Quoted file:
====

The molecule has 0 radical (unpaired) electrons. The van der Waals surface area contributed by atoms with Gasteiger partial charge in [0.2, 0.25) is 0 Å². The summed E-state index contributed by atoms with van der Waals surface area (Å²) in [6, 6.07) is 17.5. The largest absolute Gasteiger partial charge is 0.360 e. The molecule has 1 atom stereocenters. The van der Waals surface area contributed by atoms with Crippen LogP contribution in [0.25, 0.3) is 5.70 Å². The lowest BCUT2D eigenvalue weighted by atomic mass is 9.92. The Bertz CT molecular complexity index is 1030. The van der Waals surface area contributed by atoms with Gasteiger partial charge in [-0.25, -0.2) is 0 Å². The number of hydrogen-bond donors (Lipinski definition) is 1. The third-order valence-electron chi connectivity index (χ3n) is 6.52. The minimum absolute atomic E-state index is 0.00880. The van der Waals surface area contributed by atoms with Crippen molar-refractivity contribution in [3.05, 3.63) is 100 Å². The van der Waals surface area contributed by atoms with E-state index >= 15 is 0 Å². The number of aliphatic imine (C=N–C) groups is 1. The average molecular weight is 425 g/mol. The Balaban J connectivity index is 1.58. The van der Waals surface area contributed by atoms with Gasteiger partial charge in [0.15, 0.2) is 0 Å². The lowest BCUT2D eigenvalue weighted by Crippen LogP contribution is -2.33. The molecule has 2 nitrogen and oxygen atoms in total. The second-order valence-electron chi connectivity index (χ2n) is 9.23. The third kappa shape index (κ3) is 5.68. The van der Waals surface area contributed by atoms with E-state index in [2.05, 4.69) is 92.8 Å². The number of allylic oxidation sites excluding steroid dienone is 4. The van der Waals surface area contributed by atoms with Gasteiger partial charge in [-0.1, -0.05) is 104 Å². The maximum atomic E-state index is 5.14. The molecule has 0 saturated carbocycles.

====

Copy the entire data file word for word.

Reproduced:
The molecule has 0 radical (unpaired) electrons. The van der Waals surface area contributed by atoms with Gasteiger partial charge in [0.2, 0.25) is 0 Å². The summed E-state index contributed by atoms with van der Waals surface area (Å²) in [6, 6.07) is 17.5. The largest absolute Gasteiger partial charge is 0.360 e. The molecule has 1 atom stereocenters. The van der Waals surface area contributed by atoms with Crippen LogP contribution in [0.25, 0.3) is 5.70 Å². The lowest BCUT2D eigenvalue weighted by atomic mass is 9.92. The Bertz CT molecular complexity index is 1030. The van der Waals surface area contributed by atoms with Gasteiger partial charge in [-0.25, -0.2) is 0 Å². The number of hydrogen-bond donors (Lipinski definition) is 1. The third-order valence-electron chi connectivity index (χ3n) is 6.52. The minimum absolute atomic E-state index is 0.00880. The van der Waals surface area contributed by atoms with Crippen molar-refractivity contribution in [3.05, 3.63) is 100 Å². The van der Waals surface area contributed by atoms with E-state index >= 15 is 0 Å². The number of aliphatic imine (C=N–C) groups is 1. The average molecular weight is 425 g/mol. The Balaban J connectivity index is 1.58. The van der Waals surface area contributed by atoms with Gasteiger partial charge in [0.15, 0.2) is 0 Å². The lowest BCUT2D eigenvalue weighted by Crippen LogP contribution is -2.33. The molecule has 2 nitrogen and oxygen atoms in total. The second-order valence-electron chi connectivity index (χ2n) is 9.23. The third kappa shape index (κ3) is 5.68. The van der Waals surface area contributed by atoms with E-state index in [2.05, 4.69) is 92.8 Å². The number of allylic oxidation sites excluding steroid dienone is 4. The van der Waals surface area contributed by atoms with Gasteiger partial charge in [-0.1, -0.05) is 104 Å². The maximum atomic E-state index is 5.14. The molecule has 0 saturated carbocycles.